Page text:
Treating patients at our AZ Wildlife Hospital

 
$12,235
$12,765
Raised
Remaining
Sep 13, 2012

A Busy Time Ahead

Little Oliver keeping nice and warm in his pouch
Little Oliver keeping nice and warm in his pouch

Hello again to our wonderful supporters!

As always, we are all systems go at the Australia Zoo Wildlife Hospital. We are well and truely into mammal breeding season meaning there is little time for rest and relaxation. This is the time of year when our national icon - the koala - does it the toughest.

Our last update let you know just how many koalas came in last year with injuries from roadside accidents and domestic pet attacks. This year is no different. At the present time we have almost 80 koalas in care in our outside enclosures, and that's not including the koalas in our full to the brim mammals intensive care unit!

From the start this year up until the end of August we have seen 474 koalas through our doors, with 91 of those in August alone. Of those 91 koalas 26 were hit by vehicles and 12 were attacked by domestic pets. If last year was any indication the trauma season for our furry friends is far from over and our vets and nurses are preparing for a busy road ahead.

We have had several koalas with joeys come through and even a joey or two on their own - including Oliver (in one of our pictures). Oliver was found at the base of a tree in Amity Point with his mother in the tree above. He was very lucky someone found him and managed to get him to the hospital. At only 280grams he was estimated at around 5 months old. Koalas only start to develop their fur at around 4 months of age and in Oliver's case, he would still be pouch-bound.

Dr Robyn, the vet treating Oliver, thinks he may have fallen while mum was moving around, or she may have accidentally kicked him out. Upon assessment, she found he was dehydrated and suffering from a chest infection. He was given fluids and antibiotics and was put into a nice warm pouch inside a humidicrib. His chest infection cleared and he has now been transferred to a registered wildlife carer.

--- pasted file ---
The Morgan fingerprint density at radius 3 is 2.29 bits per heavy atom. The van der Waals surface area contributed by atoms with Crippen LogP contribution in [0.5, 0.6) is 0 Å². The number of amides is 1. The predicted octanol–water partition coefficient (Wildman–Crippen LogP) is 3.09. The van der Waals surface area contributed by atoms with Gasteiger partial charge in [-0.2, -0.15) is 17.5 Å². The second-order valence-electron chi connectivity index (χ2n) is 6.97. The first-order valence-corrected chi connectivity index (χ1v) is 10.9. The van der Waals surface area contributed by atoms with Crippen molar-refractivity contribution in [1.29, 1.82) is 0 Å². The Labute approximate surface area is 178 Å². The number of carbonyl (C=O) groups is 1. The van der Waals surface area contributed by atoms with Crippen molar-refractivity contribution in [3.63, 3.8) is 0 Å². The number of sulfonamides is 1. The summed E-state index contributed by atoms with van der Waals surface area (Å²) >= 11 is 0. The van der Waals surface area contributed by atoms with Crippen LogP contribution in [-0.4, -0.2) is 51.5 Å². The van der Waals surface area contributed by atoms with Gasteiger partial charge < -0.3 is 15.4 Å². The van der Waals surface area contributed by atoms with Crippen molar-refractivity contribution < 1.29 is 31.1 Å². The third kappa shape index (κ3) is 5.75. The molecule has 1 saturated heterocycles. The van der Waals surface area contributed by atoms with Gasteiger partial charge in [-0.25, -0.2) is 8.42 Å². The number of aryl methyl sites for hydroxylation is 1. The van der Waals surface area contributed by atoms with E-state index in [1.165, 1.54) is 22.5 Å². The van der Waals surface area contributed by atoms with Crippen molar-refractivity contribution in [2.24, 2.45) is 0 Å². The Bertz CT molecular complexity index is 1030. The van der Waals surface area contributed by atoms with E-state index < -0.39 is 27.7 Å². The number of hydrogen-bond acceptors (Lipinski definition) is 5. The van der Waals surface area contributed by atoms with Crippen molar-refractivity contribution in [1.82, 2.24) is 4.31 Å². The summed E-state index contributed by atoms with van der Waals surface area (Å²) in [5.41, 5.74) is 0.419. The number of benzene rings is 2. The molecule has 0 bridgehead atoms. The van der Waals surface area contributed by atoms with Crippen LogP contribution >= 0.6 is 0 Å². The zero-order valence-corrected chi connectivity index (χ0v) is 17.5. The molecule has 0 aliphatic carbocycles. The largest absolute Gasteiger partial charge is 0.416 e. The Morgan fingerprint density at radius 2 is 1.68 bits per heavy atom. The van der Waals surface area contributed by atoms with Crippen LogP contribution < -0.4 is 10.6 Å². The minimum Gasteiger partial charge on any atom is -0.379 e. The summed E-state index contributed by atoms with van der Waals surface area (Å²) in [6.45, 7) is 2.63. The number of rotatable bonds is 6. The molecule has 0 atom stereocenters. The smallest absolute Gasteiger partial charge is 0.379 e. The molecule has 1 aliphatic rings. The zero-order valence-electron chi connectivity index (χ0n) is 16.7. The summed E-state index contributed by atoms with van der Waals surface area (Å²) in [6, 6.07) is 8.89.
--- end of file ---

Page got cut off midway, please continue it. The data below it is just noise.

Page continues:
It is so important for people to bring little babies like Oliver straight in for veterinary assessment, especially if they are found on their own. If ever someone accidentally hits an animal while driving, please stop. You never know what kind of pain or internal injuries it may be suffereing. Keep a towel and a cardboard box in the back of your car, and even if you weren't the one to hit it, it is important to stop and check. In Australia, some of our mammals have pouches which help protect their young. This pouch may protect the baby from any serious damage in a vehicle accident. Even if the female is deceased she may still have young that have survived the initial trauma - it always pays to stop and check. You could be the difference between life and death for this animal.

The patients that come through our doors need all the help they can get and your generous donations and support give little guys like Oliver (and the beautiful big ones too) a fighting chance to get back out where they belong...... enjoying life in the wild!

Thank you again for all of your help. We wouldn't be able to continue our mission to save our wildlife without it.

 

Yours in conservation

Nurse Lee monitoring a koala during a check-up
Nurse Lee monitoring a koala during a check-up
A koala under anaesthetic while getting assessed
A koala under anaesthetic while getting assessed

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Project Leader

Michelle Burgum

Beerwah, Queensland Australia

Where is this project located?

Map of Treating patients at our AZ Wildlife Hospital